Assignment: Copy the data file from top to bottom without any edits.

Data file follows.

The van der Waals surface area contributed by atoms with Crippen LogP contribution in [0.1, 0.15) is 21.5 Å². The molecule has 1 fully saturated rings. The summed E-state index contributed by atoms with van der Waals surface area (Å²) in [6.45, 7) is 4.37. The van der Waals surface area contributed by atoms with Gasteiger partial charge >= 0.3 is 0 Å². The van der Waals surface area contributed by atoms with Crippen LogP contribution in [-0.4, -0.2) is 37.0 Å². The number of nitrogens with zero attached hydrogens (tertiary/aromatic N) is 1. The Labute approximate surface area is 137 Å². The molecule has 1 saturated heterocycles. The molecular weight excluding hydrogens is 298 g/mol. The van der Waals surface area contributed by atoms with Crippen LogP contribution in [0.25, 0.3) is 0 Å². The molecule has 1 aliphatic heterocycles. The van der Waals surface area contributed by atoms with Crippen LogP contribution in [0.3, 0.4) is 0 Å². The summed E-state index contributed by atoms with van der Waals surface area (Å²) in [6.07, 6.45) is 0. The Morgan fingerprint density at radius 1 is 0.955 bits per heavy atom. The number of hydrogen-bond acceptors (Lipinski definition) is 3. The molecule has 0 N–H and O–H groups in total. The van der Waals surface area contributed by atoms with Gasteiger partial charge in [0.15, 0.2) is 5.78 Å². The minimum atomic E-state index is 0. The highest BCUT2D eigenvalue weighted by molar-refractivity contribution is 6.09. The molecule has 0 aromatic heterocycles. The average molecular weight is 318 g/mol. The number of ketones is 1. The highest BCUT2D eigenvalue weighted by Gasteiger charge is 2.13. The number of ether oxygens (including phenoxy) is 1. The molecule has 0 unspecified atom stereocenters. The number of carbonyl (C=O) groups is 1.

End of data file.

The van der Waals surface area contributed by atoms with Crippen LogP contribution in [0.1, 0.15) is 21.5 Å². The molecule has 1 fully saturated rings. The summed E-state index contributed by atoms with van der Waals surface area (Å²) in [6.45, 7) is 4.37. The van der Waals surface area contributed by atoms with Gasteiger partial charge >= 0.3 is 0 Å². The van der Waals surface area contributed by atoms with Crippen LogP contribution in [-0.4, -0.2) is 37.0 Å². The number of nitrogens with zero attached hydrogens (tertiary/aromatic N) is 1. The Labute approximate surface area is 137 Å². The molecule has 1 saturated heterocycles. The molecular weight excluding hydrogens is 298 g/mol. The van der Waals surface area contributed by atoms with Crippen LogP contribution in [0.25, 0.3) is 0 Å². The molecule has 1 aliphatic heterocycles. The van der Waals surface area contributed by atoms with Crippen LogP contribution in [0.3, 0.4) is 0 Å². The summed E-state index contributed by atoms with van der Waals surface area (Å²) in [6.07, 6.45) is 0. The Morgan fingerprint density at radius 1 is 0.955 bits per heavy atom. The number of hydrogen-bond acceptors (Lipinski definition) is 3. The molecule has 0 N–H and O–H groups in total. The van der Waals surface area contributed by atoms with Gasteiger partial charge in [0.15, 0.2) is 5.78 Å². The minimum atomic E-state index is 0. The highest BCUT2D eigenvalue weighted by molar-refractivity contribution is 6.09. The molecule has 0 aromatic heterocycles. The average molecular weight is 318 g/mol. The number of ketones is 1. The highest BCUT2D eigenvalue weighted by Gasteiger charge is 2.13. The number of ether oxygens (including phenoxy) is 1. The molecule has 0 unspecified atom stereocenters. The number of carbonyl (C=O) groups is 1.